See you in 2012

The 13th Argumentation Conference is now officially over. Thanks to all the participants and the organization team.

Advertisements

Sunday, 11:00 – Rhetorical genres, Evangelical discourse and Secrecy in the democratic argument

11:00-12:30 Panel 8
Annenberg Forum, Carswell Hall

Chair
Seth Mulliken, North Carolina State University

Michael Hoppmann, Northeastern University
‘Genera Causarum and the Burden of Proof’

Kevin Heston, Wake Forest University
‘The Creation Museum: A New Rhetoric for an American Evangelical Movement’

Brandon Inabinet, Furman University
‘Arcana Imperii–Bank Secrets in “Democratical” Argument’

1st speaker: Michael Hoppmann, Northeastern University
Genera Causarum and the Burden of Proof

What reasons justify the need a theory of speech genres in rhetoric?

  • Systematic: organizing and teaching rhetorical knowledge
  • Analytic: understanding speakers obligations and felicity conditions
  • Heuristic: accessing rhetorical knowledge for oratorical praxis

What are the qualities of a good theory of speech?

  • Completeness: cover all rhetoric instances
  • Unambiguousness: each rhetoric instance should fall under only one genre
  • Simplicity: should be preserved

We do not have a clear definition of the genera causarum. Certain specific instances are easy to place (murder trial, eulogy, healthcare debate etc.), but not all of them.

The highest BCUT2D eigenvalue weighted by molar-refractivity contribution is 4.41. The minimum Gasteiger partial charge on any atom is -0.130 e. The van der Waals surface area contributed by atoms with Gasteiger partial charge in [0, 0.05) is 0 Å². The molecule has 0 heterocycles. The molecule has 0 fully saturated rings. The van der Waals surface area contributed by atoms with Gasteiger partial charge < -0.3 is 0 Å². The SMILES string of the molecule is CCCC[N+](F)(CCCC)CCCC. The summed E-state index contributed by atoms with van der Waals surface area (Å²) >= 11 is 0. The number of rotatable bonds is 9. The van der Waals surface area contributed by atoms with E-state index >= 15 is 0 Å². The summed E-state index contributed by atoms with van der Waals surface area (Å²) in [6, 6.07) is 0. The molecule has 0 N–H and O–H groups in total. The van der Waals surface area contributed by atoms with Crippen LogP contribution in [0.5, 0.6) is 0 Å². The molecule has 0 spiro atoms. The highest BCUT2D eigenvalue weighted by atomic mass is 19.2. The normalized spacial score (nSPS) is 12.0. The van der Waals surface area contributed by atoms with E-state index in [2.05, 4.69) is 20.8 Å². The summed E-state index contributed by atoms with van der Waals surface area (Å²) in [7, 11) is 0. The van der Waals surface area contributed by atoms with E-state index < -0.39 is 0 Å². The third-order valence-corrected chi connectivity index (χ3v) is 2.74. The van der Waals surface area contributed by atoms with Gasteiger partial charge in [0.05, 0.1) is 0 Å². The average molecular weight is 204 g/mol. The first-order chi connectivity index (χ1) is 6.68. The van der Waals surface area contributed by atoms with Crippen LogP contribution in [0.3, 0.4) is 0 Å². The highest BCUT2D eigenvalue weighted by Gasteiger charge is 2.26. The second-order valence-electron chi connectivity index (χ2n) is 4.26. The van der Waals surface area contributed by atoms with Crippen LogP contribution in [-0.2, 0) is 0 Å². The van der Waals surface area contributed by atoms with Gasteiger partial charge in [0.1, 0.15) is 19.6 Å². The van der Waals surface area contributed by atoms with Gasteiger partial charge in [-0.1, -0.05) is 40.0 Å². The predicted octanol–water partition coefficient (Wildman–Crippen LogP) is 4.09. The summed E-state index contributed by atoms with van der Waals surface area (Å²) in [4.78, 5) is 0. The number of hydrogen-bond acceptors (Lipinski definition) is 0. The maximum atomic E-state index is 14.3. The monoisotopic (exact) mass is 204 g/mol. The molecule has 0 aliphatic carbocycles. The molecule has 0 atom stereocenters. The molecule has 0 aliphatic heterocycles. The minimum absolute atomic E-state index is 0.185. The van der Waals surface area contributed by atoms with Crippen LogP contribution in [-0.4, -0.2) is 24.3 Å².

The classical division of genres has three categories:

  1. judicial,
  2. deliberative and
  3. demonstrative.

The distinctions between these categories can be defined with the help of six criteria:

  • Time: past, future, present
  • Place: in court or outside of court
  • Audience: judges or observers
  • Telos: just and unjust; advantageous and harmful; honorable and shameful
  • Activity: accusation and defense; exhortation and dissuasion; praise and blame
  • Certainty: uncertain or certain

An alternative is defining the three genres according to the burden of proof:

  1. Judicial: qualified burden of proof (95%)
  2. Deliberative: simple burden of proof + status quo presumptions (>50%)
  3. Demonstrative: relative burden of proof (to the status quo or to rivaling speakers)

2nd speaker: Kevin Heston, Wake Forest University
The Creation Museum: A New Rhetoric for an American Evangelical Movement

The Creation Museum is more than a wide spot in the road. It is a 68,000 sq ft facility and associated 7 acres of theme park that opened in June 2007 and has since attracted more than 900,000 visitors.

The Museum presents men and women living together with dinosaurs before The Fall.

Graffiti alley: interference of the secular world is what causes problems.

The primary purpose of the Creation Museum: to create an army of apologists.